In 1904, there were 39 states that were affiliated with the AFCS with a total of 1.5 million people and the local PA branch had about 160 societies associated. The federation experienced mainly growing pains, indeed, at the 5th annual convention they complained about the number of societies not fully paying their dues which made it difficult to fund the work. One of the committees at both the national and state level that had the most impact was the legislative committee. These committees would meet to review bills and the propose changes or voice opposition. The national committee campaigned against loosing divorce laws and supported legislation that aided non-public schools. The local county branches of the AFCS would often host lectures and society picnics. However, in Pennsylvania, many counties struggled to form county chapters, with only 11 counties having chapters in 1914. In many places like Columbia County, Catholics resisted joining the FCS because of concern over the perceived political problems of such a Catholic organization.
With the outbreak of WWI there was a change in the national landscape, with the creation of the National Catholic War Council. The NCWC took the lead on coordinating Catholic action and after the war, the newly formed National Catholic Welfare Conference continued to take the lead. In 1923, the head of the Philadelphia branch wrote to Cardinal Dougherty to ask if the AFCS should be dissolved in favor of the NCWC. Dougherty believed that the Federation should continue as it was since the local branches gave it the ability to know the local conditions and give the area its full attention. Despite his endorsement, the AFCS would soon be absorbed by the NCWC and was effectively replaced with the National Councils of Catholic Men.
While it was a short lived organization of less than a quarter century, the AFCS was the first successful attempt to bring together Catholic societies from across the country.
 Pioneer, Diocesan Council of the American Federation of Catholic Societies, Catholic Societies Federation, 04/08/1890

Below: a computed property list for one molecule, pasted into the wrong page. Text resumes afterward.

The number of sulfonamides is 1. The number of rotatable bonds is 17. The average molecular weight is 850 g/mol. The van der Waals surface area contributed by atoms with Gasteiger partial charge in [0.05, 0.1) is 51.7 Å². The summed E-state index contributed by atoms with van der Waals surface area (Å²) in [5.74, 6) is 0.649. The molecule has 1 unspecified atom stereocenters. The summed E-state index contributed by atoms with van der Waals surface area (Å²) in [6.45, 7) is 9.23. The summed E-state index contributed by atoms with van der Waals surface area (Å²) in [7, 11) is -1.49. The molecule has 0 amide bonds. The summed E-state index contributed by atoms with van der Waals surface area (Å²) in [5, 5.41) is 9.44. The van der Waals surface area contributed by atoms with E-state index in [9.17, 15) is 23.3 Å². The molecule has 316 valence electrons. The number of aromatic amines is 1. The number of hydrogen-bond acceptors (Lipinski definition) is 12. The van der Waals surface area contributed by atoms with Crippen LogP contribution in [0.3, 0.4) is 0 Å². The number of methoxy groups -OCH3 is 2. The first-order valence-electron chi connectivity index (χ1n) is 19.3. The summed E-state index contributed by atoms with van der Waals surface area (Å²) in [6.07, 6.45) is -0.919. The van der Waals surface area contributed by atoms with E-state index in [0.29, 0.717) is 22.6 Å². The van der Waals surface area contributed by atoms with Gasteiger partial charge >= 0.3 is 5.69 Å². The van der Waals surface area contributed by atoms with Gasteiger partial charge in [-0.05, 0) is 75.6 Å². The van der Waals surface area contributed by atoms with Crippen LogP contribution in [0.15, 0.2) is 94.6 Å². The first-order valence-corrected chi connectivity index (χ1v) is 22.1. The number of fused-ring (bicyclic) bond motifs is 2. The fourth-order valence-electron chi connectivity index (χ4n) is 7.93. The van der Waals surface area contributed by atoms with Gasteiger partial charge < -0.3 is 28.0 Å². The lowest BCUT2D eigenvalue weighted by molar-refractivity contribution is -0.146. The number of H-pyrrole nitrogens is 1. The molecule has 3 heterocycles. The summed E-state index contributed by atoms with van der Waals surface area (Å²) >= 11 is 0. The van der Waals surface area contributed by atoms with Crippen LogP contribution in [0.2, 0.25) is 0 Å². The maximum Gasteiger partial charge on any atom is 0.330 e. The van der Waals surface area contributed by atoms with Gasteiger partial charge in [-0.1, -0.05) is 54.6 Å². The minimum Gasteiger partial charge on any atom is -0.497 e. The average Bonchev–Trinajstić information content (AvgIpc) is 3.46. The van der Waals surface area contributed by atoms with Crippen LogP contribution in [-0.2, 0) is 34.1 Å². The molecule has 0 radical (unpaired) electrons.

Convention Souvenir Tenth Annual National Convention, Columbus, Ohio, 08/1911, AC008
 Proceedings of the American Federation of Catholic Societies of the United States, 08/1901, AC008
 Proceedings of Convention of the American Federation of Catholic Societies, 12/1901, AC008
 Skeleton Plan for a National Federation of Catholic Societies of the United States proposed by the Federation of Catholic Societies of Pittsburg, AC008
 Constitution and By-Laws of the Federation of Catholic Societies, 1902, AC008
 Constitution and By-Laws of the Federation of Catholic Societies of Pennsylvania, 11/27/1903 AC008A
 Philadelphia’s Federation, Catholic Standard and Times, 05/23/1903, AC008A
 Processing of the Second Annual Convention of the Federation of Catholic Societies of Pennsylvania, 06/1904, AC008A
 Processing of the Fifth Annual Convention of the Federation of Catholic Societies of Pennsylvania, 06/1907, AC008A
 Program of the National Convention, 11/1910, AC008
 Rev. Thomas Coakley, “Should Catholics Pay School Taxes,” Federation of Catholic Societies of Pittsburg, 05/22/1910, AC008A; Proceeding of the Thirteenth Annual Convention of the Federation of Catholic Societies of Pennsylvania, 07/1915, AC008A
 Proceeding of the Thirteenth Annual Convention of the Federation of Catholic Societies of Pennsylvania, 07/1915, AC008A
 Letter to Cardinal Dougherty from S.J. Sampson, 01/08/1923 80.3239
 Letter to S.J. Sampson from Cardinal Dougherty, 01/10/1923 80.3239